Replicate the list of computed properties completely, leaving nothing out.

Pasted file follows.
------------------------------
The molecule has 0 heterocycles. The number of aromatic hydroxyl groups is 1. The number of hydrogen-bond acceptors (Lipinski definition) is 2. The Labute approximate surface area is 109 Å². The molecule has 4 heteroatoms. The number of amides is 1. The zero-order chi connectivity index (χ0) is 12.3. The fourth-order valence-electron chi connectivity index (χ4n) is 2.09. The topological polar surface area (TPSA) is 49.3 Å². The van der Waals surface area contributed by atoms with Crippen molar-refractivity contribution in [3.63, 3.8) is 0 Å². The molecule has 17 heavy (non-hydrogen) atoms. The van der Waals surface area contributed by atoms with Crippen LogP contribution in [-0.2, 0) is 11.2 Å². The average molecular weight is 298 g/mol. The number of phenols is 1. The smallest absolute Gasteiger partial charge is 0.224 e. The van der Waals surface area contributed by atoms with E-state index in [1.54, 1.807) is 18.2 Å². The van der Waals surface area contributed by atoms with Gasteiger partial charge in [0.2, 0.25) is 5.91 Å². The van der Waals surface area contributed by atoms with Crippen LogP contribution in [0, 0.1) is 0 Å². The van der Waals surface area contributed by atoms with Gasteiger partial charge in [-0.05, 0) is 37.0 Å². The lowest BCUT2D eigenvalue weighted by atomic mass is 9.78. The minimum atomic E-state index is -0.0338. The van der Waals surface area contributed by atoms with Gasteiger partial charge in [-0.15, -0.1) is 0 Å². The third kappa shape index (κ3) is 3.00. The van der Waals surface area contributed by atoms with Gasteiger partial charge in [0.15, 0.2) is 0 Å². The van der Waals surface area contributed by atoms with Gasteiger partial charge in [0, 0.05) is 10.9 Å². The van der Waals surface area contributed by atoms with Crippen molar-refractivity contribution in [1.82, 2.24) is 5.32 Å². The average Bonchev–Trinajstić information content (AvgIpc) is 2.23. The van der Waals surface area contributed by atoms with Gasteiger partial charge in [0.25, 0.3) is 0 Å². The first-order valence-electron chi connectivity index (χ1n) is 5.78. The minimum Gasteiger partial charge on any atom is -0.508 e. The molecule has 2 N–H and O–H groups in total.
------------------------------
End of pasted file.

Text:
The molecule has 0 heterocycles. The number of aromatic hydroxyl groups is 1. The number of hydrogen-bond acceptors (Lipinski definition) is 2. The Labute approximate surface area is 109 Å². The molecule has 4 heteroatoms. The number of amides is 1. The zero-order chi connectivity index (χ0) is 12.3. The fourth-order valence-electron chi connectivity index (χ4n) is 2.09. The topological polar surface area (TPSA) is 49.3 Å². The van der Waals surface area contributed by atoms with Crippen molar-refractivity contribution in [3.63, 3.8) is 0 Å². The molecule has 17 heavy (non-hydrogen) atoms. The van der Waals surface area contributed by atoms with Crippen LogP contribution in [-0.2, 0) is 11.2 Å². The average molecular weight is 298 g/mol. The number of phenols is 1. The smallest absolute Gasteiger partial charge is 0.224 e. The van der Waals surface area contributed by atoms with E-state index in [1.54, 1.807) is 18.2 Å². The van der Waals surface area contributed by atoms with Gasteiger partial charge in [0.2, 0.25) is 5.91 Å². The van der Waals surface area contributed by atoms with Crippen LogP contribution in [0, 0.1) is 0 Å². The van der Waals surface area contributed by atoms with Gasteiger partial charge in [-0.05, 0) is 37.0 Å². The lowest BCUT2D eigenvalue weighted by atomic mass is 9.78. The minimum atomic E-state index is -0.0338. The van der Waals surface area contributed by atoms with Gasteiger partial charge in [-0.15, -0.1) is 0 Å². The third kappa shape index (κ3) is 3.00. The van der Waals surface area contributed by atoms with Gasteiger partial charge in [0.15, 0.2) is 0 Å². The van der Waals surface area contributed by atoms with Gasteiger partial charge in [0, 0.05) is 10.9 Å². The van der Waals surface area contributed by atoms with Crippen molar-refractivity contribution in [1.82, 2.24) is 5.32 Å². The average Bonchev–Trinajstić information content (AvgIpc) is 2.23. The van der Waals surface area contributed by atoms with Gasteiger partial charge in [0.25, 0.3) is 0 Å². The first-order valence-electron chi connectivity index (χ1n) is 5.78. The minimum Gasteiger partial charge on any atom is -0.508 e. The molecule has 2 N–H and O–H groups in total.